2. Come prayerfully  – You need to prepare your heart as much as you prepare your body. Consider spending some time in prayer before the service, to pray for the service. That the worship would be honouring and the sermon would be impactful. I remember years ago speaking to someone who didn’t like the style of worship we have .. I asked them, since they were so passionate about worship, why they didn’t attend our pre-service prayer meeting in which we pray that our worship would honour God. Needless to say they got the point! Our worship leaders and preachers need your help. So pray for them, that what they do would both honour God and serve you.
    3. Be fully present – there are lots and lots of digital distractions. However, there than give in the temptation of jumping onto Facebook to check your fame status mid-service, choose to stay committed and engaged.
    4. Take notes – unless you have the memory of Deep Blue you’re not going to remember everything. Indeed, taking notes is a good way to get the sermon from the ear to the heart. It’s also useful for when Life Group comes around and we get to discuss how the sermon is making an impact on us. Taking notes is also an excellent way of staying present.
    5. Be Aware of the limitations of technology – because our computers, phones, and televisions are so often used to consume entertainment, it takes work for us to connect with God in this way. Let’s not get confused between entertainment and worship! One thing to consider is being intentional about making the space in which you will engage more conducive for worship.

     

    Let’s do something to stand against the inclination to merely consume.

     

     6. Avoid YouTube – … I know I know .. YouTube is easy and slick and …. BUT … there is zero engagement in YouTube. What I mean is this .. church is not something you watch but something you are part of. Our chat window should be filled with conversation, prayer requests and encouragement. Instead, it’s actually pretty dull most of the time. Let’s change that. Let’s encourage one another, lift each other up in prayer, share with others what God is speaking to you about! I guaranteed this will transform your online experience.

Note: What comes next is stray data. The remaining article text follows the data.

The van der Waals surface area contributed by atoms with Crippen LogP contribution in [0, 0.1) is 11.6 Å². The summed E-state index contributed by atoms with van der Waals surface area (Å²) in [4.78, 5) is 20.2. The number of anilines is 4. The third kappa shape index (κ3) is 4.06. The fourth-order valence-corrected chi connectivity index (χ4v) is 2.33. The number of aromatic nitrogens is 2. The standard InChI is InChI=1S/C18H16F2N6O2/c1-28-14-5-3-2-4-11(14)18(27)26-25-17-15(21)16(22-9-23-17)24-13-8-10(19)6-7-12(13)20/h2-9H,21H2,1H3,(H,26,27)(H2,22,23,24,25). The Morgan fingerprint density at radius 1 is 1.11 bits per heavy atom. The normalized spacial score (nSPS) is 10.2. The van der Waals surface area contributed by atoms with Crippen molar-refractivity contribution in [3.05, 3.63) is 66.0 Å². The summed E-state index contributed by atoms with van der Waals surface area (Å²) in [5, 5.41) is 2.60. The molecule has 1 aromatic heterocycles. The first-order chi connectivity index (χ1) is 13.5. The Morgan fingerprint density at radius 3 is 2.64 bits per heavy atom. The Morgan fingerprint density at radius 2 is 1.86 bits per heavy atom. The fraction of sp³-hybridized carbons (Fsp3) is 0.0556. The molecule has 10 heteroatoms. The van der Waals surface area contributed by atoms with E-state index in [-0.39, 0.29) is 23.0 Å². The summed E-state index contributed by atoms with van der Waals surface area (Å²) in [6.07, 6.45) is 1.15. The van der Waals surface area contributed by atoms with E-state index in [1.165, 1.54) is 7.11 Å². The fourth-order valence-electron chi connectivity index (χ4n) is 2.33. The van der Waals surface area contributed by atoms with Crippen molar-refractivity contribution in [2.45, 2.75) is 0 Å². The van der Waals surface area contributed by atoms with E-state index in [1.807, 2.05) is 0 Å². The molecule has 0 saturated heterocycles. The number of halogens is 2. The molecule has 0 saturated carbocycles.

7. Engage (Like, Share, Comment) – Every week we post invitations on Instgram and Facebook inviting people to join our online church. You can share those posts and make them go further. Why not send a personal invitation telling them you’ll see them online!

    Church. Let’s be church.

    Life Group Notes for Sunday 21 February – 1 John 1:1-4

    Life Group Notes for Sunday 21 February – 1 John 1:1-4

    1 That which was from the beginning, which we have heard, which we have seen with our eyes, which we looked upon and have touched with our hands, concerning the word of life— 2 the life was made manifest, and we have seen it, and testify to it and proclaim to you the eternal life, which was with the Father and was made manifest to us— 3 that which we have seen and heard we proclaim also to you, so that you too may have fellowship with us; and indeed our fellowship is with the Father and with his Son Jesus Christ. 4 And we are writing these things so that our joy may be complete. – 1 John 1:1–4 (ESV)

    Big idea from the message: Jesus is love and we can’t hope to have or give love if we aren’t connected to the source of love.

    Jesus is:

    1. Eternal – “That which was from the beginning”
    2. Manifest – “which we have heard, which we have seen with our eyes, which we looked upon and have touched with our hands, concerning the word of life— 2 the life was made manifest, and we have seen it”
    3. To be Experienced – “we have heard, which we have seen with our eyes, which we looked upon and have touched with our hands”
    4. The Foundation for Fellowship – so that you too may have fellowship with us; and indeed our fellowship is with the Father and with his Son Jesus Christ”
    5. The Foundation of Joy – “And we are writing these things so that our joy may be complete.”

    Discussion questions:

    1. What key things did you take away from the message?